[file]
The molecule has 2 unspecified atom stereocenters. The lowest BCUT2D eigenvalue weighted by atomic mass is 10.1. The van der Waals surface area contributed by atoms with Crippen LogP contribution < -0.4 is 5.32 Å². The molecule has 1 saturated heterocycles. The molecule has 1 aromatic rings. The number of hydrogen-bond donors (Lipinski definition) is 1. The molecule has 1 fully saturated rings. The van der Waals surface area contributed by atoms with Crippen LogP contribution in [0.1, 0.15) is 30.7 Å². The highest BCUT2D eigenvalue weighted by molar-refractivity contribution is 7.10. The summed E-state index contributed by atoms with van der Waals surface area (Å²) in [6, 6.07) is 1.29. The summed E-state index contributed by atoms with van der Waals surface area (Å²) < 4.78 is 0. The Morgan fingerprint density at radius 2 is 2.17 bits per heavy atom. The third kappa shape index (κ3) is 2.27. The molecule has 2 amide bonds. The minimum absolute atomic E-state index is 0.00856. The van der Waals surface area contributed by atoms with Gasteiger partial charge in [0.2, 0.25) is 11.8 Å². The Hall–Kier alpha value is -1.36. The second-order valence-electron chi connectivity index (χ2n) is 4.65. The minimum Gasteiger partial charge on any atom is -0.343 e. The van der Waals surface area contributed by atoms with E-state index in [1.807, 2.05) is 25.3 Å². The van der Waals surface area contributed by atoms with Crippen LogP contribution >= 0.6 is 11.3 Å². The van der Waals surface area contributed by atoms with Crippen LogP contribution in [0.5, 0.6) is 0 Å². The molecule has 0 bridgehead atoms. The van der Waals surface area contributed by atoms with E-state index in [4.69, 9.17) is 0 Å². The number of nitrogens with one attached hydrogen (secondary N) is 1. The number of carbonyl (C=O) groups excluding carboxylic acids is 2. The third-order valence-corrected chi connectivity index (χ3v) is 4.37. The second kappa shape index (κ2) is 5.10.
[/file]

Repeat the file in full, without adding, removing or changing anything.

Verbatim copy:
The molecule has 2 unspecified atom stereocenters. The lowest BCUT2D eigenvalue weighted by atomic mass is 10.1. The van der Waals surface area contributed by atoms with Crippen LogP contribution < -0.4 is 5.32 Å². The molecule has 1 saturated heterocycles. The molecule has 1 aromatic rings. The number of hydrogen-bond donors (Lipinski definition) is 1. The molecule has 1 fully saturated rings. The van der Waals surface area contributed by atoms with Crippen LogP contribution in [0.1, 0.15) is 30.7 Å². The highest BCUT2D eigenvalue weighted by molar-refractivity contribution is 7.10. The summed E-state index contributed by atoms with van der Waals surface area (Å²) in [6, 6.07) is 1.29. The summed E-state index contributed by atoms with van der Waals surface area (Å²) < 4.78 is 0. The Morgan fingerprint density at radius 2 is 2.17 bits per heavy atom. The third kappa shape index (κ3) is 2.27. The molecule has 2 amide bonds. The minimum absolute atomic E-state index is 0.00856. The van der Waals surface area contributed by atoms with Gasteiger partial charge in [0.2, 0.25) is 11.8 Å². The Hall–Kier alpha value is -1.36. The second-order valence-electron chi connectivity index (χ2n) is 4.65. The minimum Gasteiger partial charge on any atom is -0.343 e. The van der Waals surface area contributed by atoms with E-state index in [1.807, 2.05) is 25.3 Å². The van der Waals surface area contributed by atoms with Crippen LogP contribution >= 0.6 is 11.3 Å². The van der Waals surface area contributed by atoms with Crippen LogP contribution in [0.5, 0.6) is 0 Å². The molecule has 0 bridgehead atoms. The van der Waals surface area contributed by atoms with E-state index in [4.69, 9.17) is 0 Å². The number of nitrogens with one attached hydrogen (secondary N) is 1. The number of carbonyl (C=O) groups excluding carboxylic acids is 2. The third-order valence-corrected chi connectivity index (χ3v) is 4.37. The second kappa shape index (κ2) is 5.10.